Death and death threats were an essential ingredient in Lenin’s leadership strategy. His friend, the writer Maxim Gorky, said soon after the revolution, that Lenin and Trotsky were already intoxicated by the foul poison of power and this was evidenced by their disgraceful attitude towards freedom of speech, the individual and all the other rights for which the democracy fought. Gorky was murdered! (Stalin, himself a mass murderer, attributed Gorky’s murder to Trotsky).

What we see with Lenin is also true in every other case, namely, that when a political party resorts to violence in an attempt to hold onto power, they confirm by these actions, that they are only supported by a minority of the people. The only avenues open to power hungry minorities, are deception and violence, which they use with relish and great personal satisfaction. Lenin’s seizing of power in 1917 was achieved with a very small number of supporters and thus Lenin, from the beginning, reigned with a vicious, iron fist.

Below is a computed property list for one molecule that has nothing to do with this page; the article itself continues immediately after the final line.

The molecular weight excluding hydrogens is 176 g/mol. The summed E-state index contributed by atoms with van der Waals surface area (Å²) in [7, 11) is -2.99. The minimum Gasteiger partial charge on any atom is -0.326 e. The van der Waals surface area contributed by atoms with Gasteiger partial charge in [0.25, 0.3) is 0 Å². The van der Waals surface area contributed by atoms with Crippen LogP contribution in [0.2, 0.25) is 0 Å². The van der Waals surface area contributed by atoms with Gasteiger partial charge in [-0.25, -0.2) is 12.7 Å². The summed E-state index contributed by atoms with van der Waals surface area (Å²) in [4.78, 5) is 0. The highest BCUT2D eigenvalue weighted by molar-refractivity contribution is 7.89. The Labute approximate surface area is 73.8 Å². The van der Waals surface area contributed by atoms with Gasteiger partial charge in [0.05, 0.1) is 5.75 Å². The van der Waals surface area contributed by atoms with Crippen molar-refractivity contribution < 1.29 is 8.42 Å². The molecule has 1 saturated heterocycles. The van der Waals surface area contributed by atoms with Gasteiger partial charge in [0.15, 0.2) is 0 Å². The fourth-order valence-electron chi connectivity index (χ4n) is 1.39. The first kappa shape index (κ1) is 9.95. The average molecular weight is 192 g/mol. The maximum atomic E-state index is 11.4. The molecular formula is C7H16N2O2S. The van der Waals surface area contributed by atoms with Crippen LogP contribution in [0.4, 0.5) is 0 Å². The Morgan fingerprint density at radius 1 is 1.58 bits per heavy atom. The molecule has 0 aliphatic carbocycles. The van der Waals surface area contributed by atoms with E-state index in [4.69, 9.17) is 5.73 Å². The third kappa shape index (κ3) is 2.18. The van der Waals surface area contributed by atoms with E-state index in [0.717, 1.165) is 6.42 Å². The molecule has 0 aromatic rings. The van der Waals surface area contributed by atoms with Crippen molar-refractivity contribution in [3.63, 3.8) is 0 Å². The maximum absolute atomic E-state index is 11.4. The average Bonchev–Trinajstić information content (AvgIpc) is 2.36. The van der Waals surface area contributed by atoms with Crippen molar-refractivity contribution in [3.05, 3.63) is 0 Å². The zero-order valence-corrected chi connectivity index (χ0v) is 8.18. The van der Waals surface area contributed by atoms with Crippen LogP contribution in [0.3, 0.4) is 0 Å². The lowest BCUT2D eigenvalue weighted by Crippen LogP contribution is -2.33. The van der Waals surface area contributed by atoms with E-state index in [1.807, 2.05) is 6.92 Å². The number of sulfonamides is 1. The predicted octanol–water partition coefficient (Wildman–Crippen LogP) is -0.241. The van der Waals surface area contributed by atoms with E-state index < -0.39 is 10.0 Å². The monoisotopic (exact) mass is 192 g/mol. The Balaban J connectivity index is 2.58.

Despite the fact that Lenin nationalised the produce from the land he had earlier “freely given” to the peasants, some of the more hard working and enterprising peasants were still able to do more than just survive. However, their success as farmers made them into a class that was distinct from the rest of the peasants who worked the land, and in time they were labeled “kulaks”. The kulaks were now called the exploiters and were blamed for all the economic problems the nation and individuals were enduring—which was music to the ears of their envious neighbours. Marxism, ultimately promotes and institutionalises envy and covetousness. The step following the false charge of calling the kulaks “exploiters”, was Stalin’s implementing of a specific policy to eliminate them as a class and so he set about turning all private land and private belongings into collective farms and collective property. (As a point of note, it is no surprise when you see how the Communists seized power in China either: the elite leaders promised the poor that they would be given land and all their debts would be cancelled. The landlords were wiped out and the land was given to the previous landless peasants, who began working the land with great joy. Yet once the Chinese leaders had consolidated their grip on power, the poor were of no more value to them and so all land was nationalised and every person who worked the land became a slave of the state).